Biomass Board release feedstocks report

By Susanne Retka Schill
Web exclusive posted Dec. 12, 2008 at 9:57 a.m. CST

Biomass feedstocks and their cost, sustainability and greenhouse gas impacts are the focus of an interagency report that outlines research priorities, and suggests that new technologies will be the linchpin to developing a sustainable biofuel industry to meet national goals.

The Biomass Research and Development Board released "Increasing Feedstock Production for Biofuels: Economic Drivers, Environmental Implications, and the Role of Research" on Dec. 4.

"Our national security, our economy and the future of the planet require that we explore the development of biofuels in a cost-effective, environmentally sound manner and that we move beyond food crops to include a diverse base of feedstocks," said Gale Buchanan, USDA Chief Scientist and Under Secretary for Research, Education, and Economics, who co-chairs the Biomass Research and Development Board. "This report addresses the constraints and implications of meeting our biofuel production goals and provides invaluable guidance for further research."

"In commissioning this report we tapped the talents of professionals across the federal government to address the economic feasibility and environmental implications of enhanced feedstock production," said board co-chair and Acting Assistant Secretary, Energy Efficiency and Renewable Energy John Mizroch. "We will continue promoting interagency cooperation in addressing constraints in developing biomass feedstocks to diversify our alternative fuels and cut greenhouse gas emissions."

The feedstocks report is one in a series of initiatives detailed in the interagency action plan unveiled by the Biomass Research and Development Board in October. The board, co-chaired by officials from the USDA and the U.S. DOE, coordinates the efforts of nine federal agencies and two executive-branch offices in advancing research and the development of biobased products and bioenergy.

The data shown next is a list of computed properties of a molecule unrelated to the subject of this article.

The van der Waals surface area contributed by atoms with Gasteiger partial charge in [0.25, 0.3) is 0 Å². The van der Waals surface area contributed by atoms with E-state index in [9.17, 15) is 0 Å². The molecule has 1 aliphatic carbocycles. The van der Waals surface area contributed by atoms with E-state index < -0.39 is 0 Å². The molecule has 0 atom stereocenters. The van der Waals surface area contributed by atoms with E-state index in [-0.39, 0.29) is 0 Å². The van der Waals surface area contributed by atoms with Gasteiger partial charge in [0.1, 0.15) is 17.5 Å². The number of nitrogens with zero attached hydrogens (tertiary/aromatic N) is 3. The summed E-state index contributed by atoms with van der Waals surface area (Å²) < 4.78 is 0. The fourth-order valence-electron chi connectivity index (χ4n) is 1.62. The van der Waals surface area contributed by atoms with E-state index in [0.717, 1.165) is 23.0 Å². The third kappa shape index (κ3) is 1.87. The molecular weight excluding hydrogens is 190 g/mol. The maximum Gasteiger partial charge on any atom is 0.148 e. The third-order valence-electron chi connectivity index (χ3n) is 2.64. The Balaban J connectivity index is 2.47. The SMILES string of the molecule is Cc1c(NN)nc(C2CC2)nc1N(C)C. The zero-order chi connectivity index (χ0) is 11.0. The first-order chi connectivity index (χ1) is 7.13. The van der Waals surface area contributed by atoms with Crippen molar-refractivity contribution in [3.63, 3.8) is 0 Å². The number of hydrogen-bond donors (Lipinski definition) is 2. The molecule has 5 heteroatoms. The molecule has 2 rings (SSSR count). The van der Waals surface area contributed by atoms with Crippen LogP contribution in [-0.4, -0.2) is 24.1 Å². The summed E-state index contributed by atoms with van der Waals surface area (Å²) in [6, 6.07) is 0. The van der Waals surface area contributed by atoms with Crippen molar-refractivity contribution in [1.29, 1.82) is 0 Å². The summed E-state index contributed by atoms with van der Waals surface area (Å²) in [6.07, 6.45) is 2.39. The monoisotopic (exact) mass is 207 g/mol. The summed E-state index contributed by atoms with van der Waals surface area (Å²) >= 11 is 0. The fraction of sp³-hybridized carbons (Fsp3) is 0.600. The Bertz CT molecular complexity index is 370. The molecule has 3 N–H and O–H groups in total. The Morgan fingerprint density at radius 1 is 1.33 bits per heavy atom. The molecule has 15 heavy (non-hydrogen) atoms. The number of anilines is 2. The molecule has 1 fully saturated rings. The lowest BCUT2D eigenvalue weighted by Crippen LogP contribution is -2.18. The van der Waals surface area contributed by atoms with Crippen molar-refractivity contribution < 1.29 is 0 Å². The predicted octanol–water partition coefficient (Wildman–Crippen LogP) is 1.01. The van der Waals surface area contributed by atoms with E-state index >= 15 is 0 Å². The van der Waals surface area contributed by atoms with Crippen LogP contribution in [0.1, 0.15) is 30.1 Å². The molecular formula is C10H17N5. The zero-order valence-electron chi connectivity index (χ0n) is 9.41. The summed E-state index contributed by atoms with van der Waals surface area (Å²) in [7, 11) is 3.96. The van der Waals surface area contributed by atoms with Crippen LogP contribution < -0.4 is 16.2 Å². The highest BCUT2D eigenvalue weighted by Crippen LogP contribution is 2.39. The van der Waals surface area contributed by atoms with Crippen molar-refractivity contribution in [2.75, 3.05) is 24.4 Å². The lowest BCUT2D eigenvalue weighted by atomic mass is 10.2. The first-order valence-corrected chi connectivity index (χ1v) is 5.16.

The report addresses the uncertainty surrounding the use of additional feedstocks to meet the nation's biofuels goals – specifically, what types of feedstocks and at what prices, grown where, and with what implications for greenhouse gases and sustainability. The investigation was conducted through an analysis of scenarios for specific biofuel targets, and with alternative assumptions about key variables like crop productivity and input prices.

The report focuses on domestic impacts using two comprehensive models, the Regional Environment and Agriculture Programming (REAP) model for first-generation feedstocks and the Policy Analysis System (POLYSIS) model for second-generation biofuels. A forest sector model is linked to the POLYSYS model. Using the USDA baseline for 2007, which provides projections to 2016, the report looked at the supply, cost and impact on greenhouse gases and sustainability.

A number of research recommendations were made with the following given as priority research areas:
  • Research on feedstocks that reduce pressure on cropland

  • Research on a broad portfolio of feedstocks that offers geographic diversity and greater resilience

  • Research that targets sustainability and greenhouse gas emission reductions

  • Research that leads to feedstocks that are profitable for farmers and forest managers

  • Integrated models across agricultural, forestry and energy markets that allow for interactions between feedstock and biofuel markets

  • Data and models for evaluation of second-generation feedstocks

The 137-page report, "Increasing Feedstock Production for Biofuels: Economic Drivers, Environmental Implications, and the Role of Research," is available on the Biomass Research & Development Initiative Web site,